What you should know about COVID in 2022
It’s a new year — with the same anxieties.
COVID-19 cases are rising rapidly across the country as the new variant, omicron, continues to spread. Omicron can spread very quickly but there is preliminary evidence to suggest that if one contracts the virus, there is a lower chance of getting seriously ill.
Michigan’s health department reported that the state broke its record for the average number of new daily cases last week — a record that was already set by the previous week’s cases. The number of patients hospitalized with COVID-19 has also reached new heights: On Monday, Michigan reached a new record for COVID-19 hospitalizations, just a month after the previous record-setting spike.
Michigan also continues to see high community transmission, meaning people are recommended to wear a mask indoors regardless of vaccination status.
In the past few days, the Centers for Disease Control and Prevention has issued several adjustments to its COVID guidelines — and its messaging has been confusing.
So here’s a quick rundown on the CDC’s recommendations.
What is considered close contact?
A person is considered in close contact with an infected person if they were less than six feet from them for longer than 15 minutes, or if they were with the infected person multiple times through the day.
Read the text version of the CDC's guidelines here.
*What about K-12 settings in Michigan?
MDHHS recommends universal masking for everyone in a K-12 setting.
- If you test positive for COVID or have any symptoms, you should isolate regardless of vaccination status.
- If you are positive with no symptoms, monitor for them for 10 days and isolate at home for 5 days.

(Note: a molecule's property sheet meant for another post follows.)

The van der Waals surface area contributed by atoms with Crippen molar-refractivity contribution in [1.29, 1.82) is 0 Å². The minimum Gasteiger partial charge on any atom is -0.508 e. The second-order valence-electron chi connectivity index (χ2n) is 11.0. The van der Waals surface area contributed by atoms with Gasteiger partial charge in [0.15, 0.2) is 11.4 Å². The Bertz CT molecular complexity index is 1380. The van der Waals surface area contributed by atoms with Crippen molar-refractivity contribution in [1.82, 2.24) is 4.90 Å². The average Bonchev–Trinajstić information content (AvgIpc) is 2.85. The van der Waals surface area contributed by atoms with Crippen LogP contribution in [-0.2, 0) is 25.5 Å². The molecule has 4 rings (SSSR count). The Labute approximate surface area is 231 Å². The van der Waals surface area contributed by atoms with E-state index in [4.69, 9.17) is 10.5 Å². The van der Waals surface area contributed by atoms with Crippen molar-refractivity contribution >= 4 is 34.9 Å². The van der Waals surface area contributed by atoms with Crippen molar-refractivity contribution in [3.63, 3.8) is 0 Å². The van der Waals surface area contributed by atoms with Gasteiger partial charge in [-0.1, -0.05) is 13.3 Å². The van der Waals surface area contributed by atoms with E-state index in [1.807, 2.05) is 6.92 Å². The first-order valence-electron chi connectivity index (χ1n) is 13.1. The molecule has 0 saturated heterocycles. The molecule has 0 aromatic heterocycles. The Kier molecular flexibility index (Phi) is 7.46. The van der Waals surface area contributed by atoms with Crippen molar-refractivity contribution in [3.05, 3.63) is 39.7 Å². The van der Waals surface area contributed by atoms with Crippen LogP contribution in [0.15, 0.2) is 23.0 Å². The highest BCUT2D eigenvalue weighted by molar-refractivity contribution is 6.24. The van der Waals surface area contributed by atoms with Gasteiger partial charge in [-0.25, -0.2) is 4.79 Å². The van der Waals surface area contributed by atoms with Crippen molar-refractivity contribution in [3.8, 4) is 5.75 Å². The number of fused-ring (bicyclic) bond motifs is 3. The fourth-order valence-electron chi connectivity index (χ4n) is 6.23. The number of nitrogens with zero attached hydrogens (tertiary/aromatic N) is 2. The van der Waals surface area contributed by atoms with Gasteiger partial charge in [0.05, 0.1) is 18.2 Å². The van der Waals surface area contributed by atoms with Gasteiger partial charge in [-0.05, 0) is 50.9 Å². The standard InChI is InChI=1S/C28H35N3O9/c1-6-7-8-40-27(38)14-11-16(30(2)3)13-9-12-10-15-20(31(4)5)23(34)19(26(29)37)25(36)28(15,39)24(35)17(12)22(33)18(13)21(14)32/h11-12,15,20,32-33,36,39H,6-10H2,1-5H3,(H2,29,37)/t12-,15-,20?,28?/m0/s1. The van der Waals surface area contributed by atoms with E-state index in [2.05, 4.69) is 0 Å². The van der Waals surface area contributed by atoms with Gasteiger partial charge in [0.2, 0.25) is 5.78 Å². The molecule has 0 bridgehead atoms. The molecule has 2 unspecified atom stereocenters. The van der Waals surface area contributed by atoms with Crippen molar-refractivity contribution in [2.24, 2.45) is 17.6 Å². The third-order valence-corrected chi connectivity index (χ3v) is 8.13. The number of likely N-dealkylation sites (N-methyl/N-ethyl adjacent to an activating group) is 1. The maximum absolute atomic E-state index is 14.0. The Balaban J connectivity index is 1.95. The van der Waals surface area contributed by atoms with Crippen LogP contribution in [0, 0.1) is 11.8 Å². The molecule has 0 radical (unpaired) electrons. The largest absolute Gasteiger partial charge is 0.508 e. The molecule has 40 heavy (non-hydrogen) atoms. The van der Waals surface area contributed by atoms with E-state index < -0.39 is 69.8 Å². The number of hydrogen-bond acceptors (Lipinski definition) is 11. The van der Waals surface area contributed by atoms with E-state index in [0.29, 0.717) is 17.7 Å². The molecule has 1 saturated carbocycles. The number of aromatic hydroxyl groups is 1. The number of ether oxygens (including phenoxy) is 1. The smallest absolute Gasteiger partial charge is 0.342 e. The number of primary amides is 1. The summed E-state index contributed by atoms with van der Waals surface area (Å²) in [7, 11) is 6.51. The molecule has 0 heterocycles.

- If the symptoms have improved or you continue to have no symptoms, you can return to school (while wearing a mask for five more days.)
- If you cannot wear a mask, stay home for 10 days.
- If you have a fever, stay home until you are fever-free for a full day without using medication.
*What does MDHHS say about quarantine in K-12 schools?
First, a student is considered in close contact if they are less than three feet from an infected individual, regardless of mask usage. If they were within three to six feet, they are not considered in close contact — unless there was improper mask usage.
Close contact for a staff member or any adult in a K-12 school is when they are less than six feet from an infected person for longer than 15 minutes, or in contact with them multiple times through the day.
According to MDHHS guidance, people who had close contact do not need to quarantine if they had a confirmed case of COVID in the last 90 days or they are up to date on all COVID vaccines. But they should still monitor their symptoms and mask up for 10 days.
People who do not fall into the categories above do need to quarantine. Their options are:
- Quarantine at home for 5 days. If possible, test on day 5 and mask up for 5 more days.
- "Test to Stay" (the state health department explains that this means, "test every other day for 6 days following the exposure") or mask carefully for 10 days.
- Quarantine at home for 10 days.
Kids and staff should check their symptoms throughout the 10 days.
- If symptoms develop, get tested. If it is positive, isolate.
- If symptoms do not develop, get tested at least five days after exposure.